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Thursday, March 28, 2013
12:31 PM | Posted by Rick Skidmore |
Lectionary Scriptures: Acts 10:34-43 OR Isaiah 65:17-25, Psalm 118:1-2, 14-24, I Corinthians 15:19-26 OR Acts 10:34-43, John 20:1-18 OR Luke 24:1-12
We human beings (and probably many of the other creatures of the world) live, more or less, by some level of expectation. We expect people to stop and go according to the colors of the traffic signal. When traveling we follow the directions of a GPS or a map or even a stranger who tells us where we’ll find our destination. We plan to do certain tasks tomorrow in the expectation that it will come. We go to work and expect our job to still be there. If we are of a certain age we expect the Social Security check to be there in the bank account on a certain date. We become accustomed to the ways of a spouse or friend and figure we can make a reasonably sane prediction of his or her behavior---unless we’ve learned that he or she is completely unpredictable (which can be nice in its own way). To telegraph a piece of where I’m going: When we bury people, we expect them to stay in the grave---or if we, for some reason, need to exhume the body, we are certain we will open the casket and find it!
Sometimes our expectations get a little grandiose, not exactly connected with anything very realistic, and sometimes things don’t work out as expected. Something happens that defies expectation.
This week’s lectionary reading from Isaiah offers a vision of the future that is somewhat fantastic. (By the way, there are many alternative readings for Holy Week and different Easter liturgies. I’m working only with the ones for Easter Sunday morning.) When people are in harsh circumstances and looking for a way out (as is the case in this reading), they often conjure up or latch onto visions of a whole different world to which they will escape. In this case they hear someone (or some group of prophets) speaking in the name of Isaiah (3rd Isaiah?) about “new heavens and a new earth.” (Isaiah 65:17). God will provide them with a place “where no more shall the sound of weeping be heard . . . or the cry of distress. No more shall there be . . . an infant that lives but a few days, or an old person who does not live out a lifetime.” (vss. 19-20) Read for yourself the full description if you wish, ending with the wolf and the lamb feeding together, etc. (vss. 21-25) It sounds like some of our images of heaven, a place where “they shall not hurt or destroy.” (vs. 25) They lived in anticipation of a resurrection!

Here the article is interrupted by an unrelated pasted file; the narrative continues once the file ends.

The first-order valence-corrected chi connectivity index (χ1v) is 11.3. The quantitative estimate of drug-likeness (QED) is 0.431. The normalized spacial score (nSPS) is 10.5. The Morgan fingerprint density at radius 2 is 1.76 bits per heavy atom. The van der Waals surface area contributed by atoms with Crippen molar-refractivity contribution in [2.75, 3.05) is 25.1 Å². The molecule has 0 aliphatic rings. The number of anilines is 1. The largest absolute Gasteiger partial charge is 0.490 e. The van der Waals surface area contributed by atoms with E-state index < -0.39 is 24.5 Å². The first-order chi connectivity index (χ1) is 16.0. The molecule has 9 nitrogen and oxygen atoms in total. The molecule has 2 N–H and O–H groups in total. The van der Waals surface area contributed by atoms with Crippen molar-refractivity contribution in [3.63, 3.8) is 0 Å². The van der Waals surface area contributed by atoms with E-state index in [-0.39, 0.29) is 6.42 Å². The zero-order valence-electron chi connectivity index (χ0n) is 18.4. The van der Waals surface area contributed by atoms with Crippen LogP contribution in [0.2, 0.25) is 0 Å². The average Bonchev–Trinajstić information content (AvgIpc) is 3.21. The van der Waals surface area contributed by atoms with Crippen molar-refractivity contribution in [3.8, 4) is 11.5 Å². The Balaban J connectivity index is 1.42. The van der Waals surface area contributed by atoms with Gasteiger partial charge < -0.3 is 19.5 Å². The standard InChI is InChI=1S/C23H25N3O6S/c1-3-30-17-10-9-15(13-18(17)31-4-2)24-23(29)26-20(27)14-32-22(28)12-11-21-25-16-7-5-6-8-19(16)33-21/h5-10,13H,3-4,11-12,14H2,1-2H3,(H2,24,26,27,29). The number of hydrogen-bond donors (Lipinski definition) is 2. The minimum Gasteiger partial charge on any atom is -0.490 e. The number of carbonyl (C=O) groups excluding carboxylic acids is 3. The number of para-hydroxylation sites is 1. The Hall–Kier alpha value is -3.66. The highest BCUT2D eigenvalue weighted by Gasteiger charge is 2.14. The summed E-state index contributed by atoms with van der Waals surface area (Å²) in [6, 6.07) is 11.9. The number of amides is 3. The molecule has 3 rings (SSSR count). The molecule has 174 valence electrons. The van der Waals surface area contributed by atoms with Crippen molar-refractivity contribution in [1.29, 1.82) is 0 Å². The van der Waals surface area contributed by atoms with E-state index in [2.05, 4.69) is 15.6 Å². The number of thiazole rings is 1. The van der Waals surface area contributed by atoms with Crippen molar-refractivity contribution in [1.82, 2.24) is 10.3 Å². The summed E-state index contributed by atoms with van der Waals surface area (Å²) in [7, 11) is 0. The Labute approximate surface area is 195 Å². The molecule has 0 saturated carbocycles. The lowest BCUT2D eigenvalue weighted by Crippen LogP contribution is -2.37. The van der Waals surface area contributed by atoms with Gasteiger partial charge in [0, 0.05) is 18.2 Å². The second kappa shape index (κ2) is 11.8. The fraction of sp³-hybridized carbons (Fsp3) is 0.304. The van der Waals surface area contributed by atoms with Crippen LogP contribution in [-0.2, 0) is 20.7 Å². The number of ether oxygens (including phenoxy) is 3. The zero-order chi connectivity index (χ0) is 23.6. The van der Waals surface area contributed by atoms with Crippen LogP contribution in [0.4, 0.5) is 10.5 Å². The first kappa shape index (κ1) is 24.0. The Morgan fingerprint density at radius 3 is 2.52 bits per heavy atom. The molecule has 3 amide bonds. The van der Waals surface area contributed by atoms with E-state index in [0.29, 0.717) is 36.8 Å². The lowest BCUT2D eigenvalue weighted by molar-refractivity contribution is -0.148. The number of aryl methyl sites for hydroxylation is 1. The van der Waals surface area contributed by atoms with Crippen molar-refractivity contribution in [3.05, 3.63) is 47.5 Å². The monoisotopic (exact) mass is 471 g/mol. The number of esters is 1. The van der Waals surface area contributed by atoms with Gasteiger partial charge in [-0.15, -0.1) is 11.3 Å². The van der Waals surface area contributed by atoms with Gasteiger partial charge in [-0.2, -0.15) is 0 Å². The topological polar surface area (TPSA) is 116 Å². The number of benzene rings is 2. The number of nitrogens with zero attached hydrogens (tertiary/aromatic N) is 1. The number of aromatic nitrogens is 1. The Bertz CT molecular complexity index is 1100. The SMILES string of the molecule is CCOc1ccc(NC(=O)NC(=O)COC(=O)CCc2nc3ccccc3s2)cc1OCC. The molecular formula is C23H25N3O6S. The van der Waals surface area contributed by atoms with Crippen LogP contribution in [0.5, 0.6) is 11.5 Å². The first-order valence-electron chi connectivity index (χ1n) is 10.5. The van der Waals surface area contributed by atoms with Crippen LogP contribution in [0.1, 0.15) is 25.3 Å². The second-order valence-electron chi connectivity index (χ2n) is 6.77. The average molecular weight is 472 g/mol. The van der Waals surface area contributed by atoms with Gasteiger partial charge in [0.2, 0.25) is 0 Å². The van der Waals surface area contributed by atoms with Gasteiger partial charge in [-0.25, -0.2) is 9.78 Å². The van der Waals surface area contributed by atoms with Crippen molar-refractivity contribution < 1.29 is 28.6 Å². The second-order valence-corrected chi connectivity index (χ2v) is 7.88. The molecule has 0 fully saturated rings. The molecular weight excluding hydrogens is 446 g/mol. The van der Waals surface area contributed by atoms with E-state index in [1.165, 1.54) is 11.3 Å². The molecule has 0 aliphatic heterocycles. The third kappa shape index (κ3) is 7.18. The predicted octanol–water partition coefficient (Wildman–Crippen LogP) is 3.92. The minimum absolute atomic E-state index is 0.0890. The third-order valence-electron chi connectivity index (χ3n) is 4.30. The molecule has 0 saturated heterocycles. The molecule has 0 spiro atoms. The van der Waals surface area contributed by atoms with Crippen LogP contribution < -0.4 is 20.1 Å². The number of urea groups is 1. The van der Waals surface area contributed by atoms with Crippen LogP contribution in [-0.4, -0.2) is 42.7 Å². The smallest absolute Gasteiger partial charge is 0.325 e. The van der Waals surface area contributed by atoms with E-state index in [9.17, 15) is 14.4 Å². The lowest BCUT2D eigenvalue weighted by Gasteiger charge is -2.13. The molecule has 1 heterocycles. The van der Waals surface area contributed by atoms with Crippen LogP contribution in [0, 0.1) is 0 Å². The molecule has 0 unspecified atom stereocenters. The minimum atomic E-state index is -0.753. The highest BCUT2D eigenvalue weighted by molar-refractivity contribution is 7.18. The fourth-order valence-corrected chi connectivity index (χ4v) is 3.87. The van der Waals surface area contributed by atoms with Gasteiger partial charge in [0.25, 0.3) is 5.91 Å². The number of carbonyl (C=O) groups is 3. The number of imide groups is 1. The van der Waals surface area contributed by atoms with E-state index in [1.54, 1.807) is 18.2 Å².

Those exiled Jews did return to their homeland, but things were never quite the same and long-term security has continued to evade them (and their neighbors) through all the centuries since. Such visions of peace have nevertheless beckoned and sustained human beings and nations again and again. Unfortunately people and nations have also bowed to the temptations of power and acquisition and accumulation. It sometimes seems as if we find visions of social resurrection attractive and then go out and refuse to live by those expectations. It's as if we headed out from Portland on a trip to California and got on a plane bound for Greenland.
The Psalm is basically the same as last week, including a few new verses and eliminating a few others. In those new verses the tone is more victorious with an emphasis upon victory over death. “I shall not die, but I shall live.” (Psalm 118:15-18) Such a focus is obviously appropriate for Easter morning, and this week the reading ends with the words, “This is the day that the Lord has made; let us rejoice and be glad in it.” (vs. 24) “What better theme verse for Easter?” we might ask.
Philosophers, theologians, and people in the street have often reflected on the meaning of life lived under the shadow of death. Many words have been written. We have a great variety of expectations on what is on the other side of death. The reading from I Corinthians offers Jesus’ resurrection as a model of hope. “If for this life only we have hoped in Christ, we are of all people most to be pitied,” i.e., according to this reading, our commitment to Christ is about more than our days on earth. (I Corinthians 15:19) Scripture also stresses that it has much to do with the living of our lives here, but this reading looks beyond that. Our death and resurrection is somehow like that of Jesus. “ . . . all will be made alive in Christ.” He is “the first fruits.” (vss. 22-23)
As in the Psalm, a victory is depicted. All human power and authority meet their match. (vs. 24) “The last enemy to be destroyed,” we are told, “is death.” (vs. 26) I don’t always think of physical death as an “enemy.” There are times it is tragic and unjust, perhaps inflicted by the violence and hatred of warring factions or lone shooters, but death, per se, is part of the “natural cycle” of our humanity.